Although I was born and raised in Manhattan, I hadn’t lived in the city for a long time before I moved back with my now-husband. When I was younger, my dad was (and still is) in the Army, and we moved around the country. We generally lived well outside of cities. Despite our moves, Manhattan was always home to me, and I would visit my family who still lived in the city often. I was so happy that we were able to move back before we decided to live in Locust Valley prior to our son’s arrival. Although I have a long history with the city, I learned many things when I moved back as an adult. Here are ten things I wish I knew before moving to New York City!
Set a budget
Looking for an apartment in Manhattan is one of the most difficult things you will ever do in your life. It is so hard to find affordable real estate in the city. Figure out your budget range for an apartment and do not exceed it. Food, utilities, and just about everything else are more expensive in New York than anywhere else.
Don’t use a broker unless you have to
Brokers usually charge a 15% fee. For a $2,000/month apartment, that equals $3,600. Keep in mind that the broker’s fee must be paid when the lease is signed. You’re also paying your landlord a security deposit and perhaps the first and last month’s rent up front. If your security deposit is equivalent to one month’s rent, that means you’ll have to pay $9,600 upon signing your lease. You can avoid about a third of that charge by looking on sites like Streeteasy, or looking for apartments in buildings with a leasing department.
Choose a neighborhood
Even though it is so difficult to find an apartment in the city, there are hundreds and hundreds of apartments available at any given day. They just go very quickly! To save time and increase your odds of finding an apartment, pick one or several neighborhoods to focus on. Ideally, your chosen neighborhood should be commutable to your job, safe, and affordable. For example, even though the West Village is a great place to live, it is very expensive and not easily commutable if you work, say, on the Upper East Side.
When you are choosing a neighborhood, be sure to look at all commuting options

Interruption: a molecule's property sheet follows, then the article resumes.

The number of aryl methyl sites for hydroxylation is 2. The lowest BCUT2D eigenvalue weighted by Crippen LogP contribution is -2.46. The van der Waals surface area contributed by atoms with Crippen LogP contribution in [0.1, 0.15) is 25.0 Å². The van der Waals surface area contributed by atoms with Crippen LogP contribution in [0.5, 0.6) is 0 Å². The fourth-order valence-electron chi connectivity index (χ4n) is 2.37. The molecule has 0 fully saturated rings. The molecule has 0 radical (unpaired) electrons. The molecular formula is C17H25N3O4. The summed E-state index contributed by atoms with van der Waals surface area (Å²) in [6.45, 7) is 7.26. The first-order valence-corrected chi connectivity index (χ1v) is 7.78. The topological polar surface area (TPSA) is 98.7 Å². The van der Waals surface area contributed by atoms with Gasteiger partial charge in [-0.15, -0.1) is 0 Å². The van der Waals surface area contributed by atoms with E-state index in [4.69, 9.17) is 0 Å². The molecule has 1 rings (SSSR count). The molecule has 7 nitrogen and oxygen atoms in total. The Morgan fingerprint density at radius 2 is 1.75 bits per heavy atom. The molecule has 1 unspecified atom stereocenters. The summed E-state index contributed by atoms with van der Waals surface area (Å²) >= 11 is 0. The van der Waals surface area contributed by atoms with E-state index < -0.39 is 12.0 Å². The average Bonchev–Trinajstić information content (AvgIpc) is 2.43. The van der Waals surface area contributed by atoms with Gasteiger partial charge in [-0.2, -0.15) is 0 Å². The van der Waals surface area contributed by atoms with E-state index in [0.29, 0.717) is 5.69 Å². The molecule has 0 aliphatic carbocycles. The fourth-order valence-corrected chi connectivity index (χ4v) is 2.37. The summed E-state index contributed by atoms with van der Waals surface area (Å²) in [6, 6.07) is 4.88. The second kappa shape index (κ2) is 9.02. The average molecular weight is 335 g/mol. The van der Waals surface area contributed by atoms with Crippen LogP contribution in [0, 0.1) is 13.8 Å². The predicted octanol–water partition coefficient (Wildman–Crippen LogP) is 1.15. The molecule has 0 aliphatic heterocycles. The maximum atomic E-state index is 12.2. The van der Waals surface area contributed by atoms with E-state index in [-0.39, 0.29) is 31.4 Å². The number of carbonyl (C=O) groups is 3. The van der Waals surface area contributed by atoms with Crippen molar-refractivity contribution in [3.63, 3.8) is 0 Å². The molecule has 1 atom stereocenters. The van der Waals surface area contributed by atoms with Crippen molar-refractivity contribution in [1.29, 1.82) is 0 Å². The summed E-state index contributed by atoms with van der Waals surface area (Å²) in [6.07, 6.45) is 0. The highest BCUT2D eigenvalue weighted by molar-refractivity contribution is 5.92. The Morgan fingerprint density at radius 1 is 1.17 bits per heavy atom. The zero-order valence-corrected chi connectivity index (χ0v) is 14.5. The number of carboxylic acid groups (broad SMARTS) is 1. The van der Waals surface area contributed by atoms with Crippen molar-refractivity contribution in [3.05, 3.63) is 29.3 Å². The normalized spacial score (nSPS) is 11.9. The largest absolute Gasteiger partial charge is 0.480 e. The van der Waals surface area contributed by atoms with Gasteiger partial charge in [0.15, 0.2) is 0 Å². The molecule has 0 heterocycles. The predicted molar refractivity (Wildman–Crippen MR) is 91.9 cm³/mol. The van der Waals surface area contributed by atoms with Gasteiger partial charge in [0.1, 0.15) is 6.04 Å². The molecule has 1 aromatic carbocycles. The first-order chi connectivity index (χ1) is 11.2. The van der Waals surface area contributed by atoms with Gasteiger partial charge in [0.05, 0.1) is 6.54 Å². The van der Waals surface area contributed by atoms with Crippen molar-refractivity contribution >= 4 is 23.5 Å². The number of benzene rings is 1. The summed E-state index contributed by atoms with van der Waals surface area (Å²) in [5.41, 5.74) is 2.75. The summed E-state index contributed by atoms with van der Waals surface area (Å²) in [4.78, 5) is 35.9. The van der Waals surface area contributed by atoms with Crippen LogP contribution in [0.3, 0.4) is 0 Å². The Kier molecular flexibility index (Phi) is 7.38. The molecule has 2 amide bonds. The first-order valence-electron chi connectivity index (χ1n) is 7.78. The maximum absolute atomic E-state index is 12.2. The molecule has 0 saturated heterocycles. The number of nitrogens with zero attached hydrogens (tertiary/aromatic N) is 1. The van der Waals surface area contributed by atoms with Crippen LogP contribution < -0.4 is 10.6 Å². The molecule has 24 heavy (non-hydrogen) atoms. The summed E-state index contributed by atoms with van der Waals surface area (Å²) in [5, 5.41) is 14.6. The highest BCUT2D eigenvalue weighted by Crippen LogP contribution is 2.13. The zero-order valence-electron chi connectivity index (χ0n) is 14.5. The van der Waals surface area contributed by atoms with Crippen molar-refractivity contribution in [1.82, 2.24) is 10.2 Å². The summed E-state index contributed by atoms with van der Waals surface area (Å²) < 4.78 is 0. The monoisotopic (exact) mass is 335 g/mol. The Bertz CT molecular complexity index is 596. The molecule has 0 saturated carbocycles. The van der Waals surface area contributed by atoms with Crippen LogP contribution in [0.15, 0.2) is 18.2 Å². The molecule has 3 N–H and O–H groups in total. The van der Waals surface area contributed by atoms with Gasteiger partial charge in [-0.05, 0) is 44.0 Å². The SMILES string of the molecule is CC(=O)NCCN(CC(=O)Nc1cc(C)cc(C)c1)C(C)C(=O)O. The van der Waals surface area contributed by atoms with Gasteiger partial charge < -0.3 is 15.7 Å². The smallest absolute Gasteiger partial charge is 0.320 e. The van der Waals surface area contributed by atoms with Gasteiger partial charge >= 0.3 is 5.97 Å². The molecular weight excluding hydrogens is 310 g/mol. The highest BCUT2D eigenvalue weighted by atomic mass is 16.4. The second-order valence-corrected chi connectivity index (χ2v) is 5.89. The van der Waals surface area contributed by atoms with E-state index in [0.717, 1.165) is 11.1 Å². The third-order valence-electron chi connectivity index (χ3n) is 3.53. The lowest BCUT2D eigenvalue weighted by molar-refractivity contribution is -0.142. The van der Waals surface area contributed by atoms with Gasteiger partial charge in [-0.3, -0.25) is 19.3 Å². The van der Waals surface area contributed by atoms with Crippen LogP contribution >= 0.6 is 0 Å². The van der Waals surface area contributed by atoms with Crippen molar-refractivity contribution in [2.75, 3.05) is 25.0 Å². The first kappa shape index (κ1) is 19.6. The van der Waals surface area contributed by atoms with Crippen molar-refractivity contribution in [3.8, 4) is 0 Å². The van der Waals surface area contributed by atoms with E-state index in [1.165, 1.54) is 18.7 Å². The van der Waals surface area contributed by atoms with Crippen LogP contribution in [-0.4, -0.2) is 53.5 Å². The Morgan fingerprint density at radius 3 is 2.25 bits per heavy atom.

The subway is always crowded during rush hour. That is as true a statement as will ever be written. You’ll eventually be able to cram into a subway car, but there are other options for commuting. When we lived in Carnegie Hill, I took the bus to work every day. It was never crowded, I always got a seat, and it was actually quite pleasant. Looking at other options, even if you do end up taking the subway, is a good idea.
Keep an open mind!
When we were looking at apartments, we wanted to live on the east side. We looked at places from Sutton Place up to Carnegie Hill, and we ended up finding the perfect apartment! It was reasonably priced for a one bedroom, had a decent sized kitchen with LOTS of counter space, hardwood floors, high ceilings, several large closets, a HUGE bedroom, and windows in every room that overlooked Central Park. We were so lucky to find it! Better yet, it was three blocks from one subway line, two and a half blocks from two more, and four bus lines stopped right across the street from us. It was perfectly located and we were so lucky. We only found it because we kept an open mind when we were looking!
Find your “places”
Once you move into your new apartment, figure out “your” places. Find your grocery store, your bodega, your doctor’s office, and your go-to restaurant (and your go-to takeout places). Finding “your” places helps give a sense of community.
One of the best ways to get the lay of the land is to walk it. You’ll quickly learn your neighborhood and discover a lot of great places along the way. When I was growing up in the city, and when we lived there again, we would walk everywhere. It was a great way to see everything and you’ll figure out where everything is quicker if you are in a place that is unfamiliar to you!
Make new friends
If you already have friends who live in your neighborhood, that’s great! In any case, moving to a new place is a great time to make new friends. Check out my tips for making friends as an adult here.
Find an escape route
Sometimes things in the city can get overwhelming, especially if you’re not used to living in a city. Manhattan especially is a place where it is nearly impossible to ever be alone. Even when you’re in your apartment, you are surrounded by neighbors. Find a space where you can rest and recharge. It could be at the Temple of Dendur at the Met, a bench in Central Park, or even inside St. Patrick’s Cathedral. Find your place and visit it if you get too overwhelmed.
It doesn’t have to be forever
Even if you intend to live in the city and in your apartment forever, things change. For example, you might want to move apartments and find a better one in Brooklyn. You might get married and start a family and decide that you want to move where you can have more space, so you relocate to Yonkers. Or you might just be able to afford a better apartment, and you find one with a little garden. Whatever happens, things aren’t permanent. It may seem so at the time, but you can overcome most situations!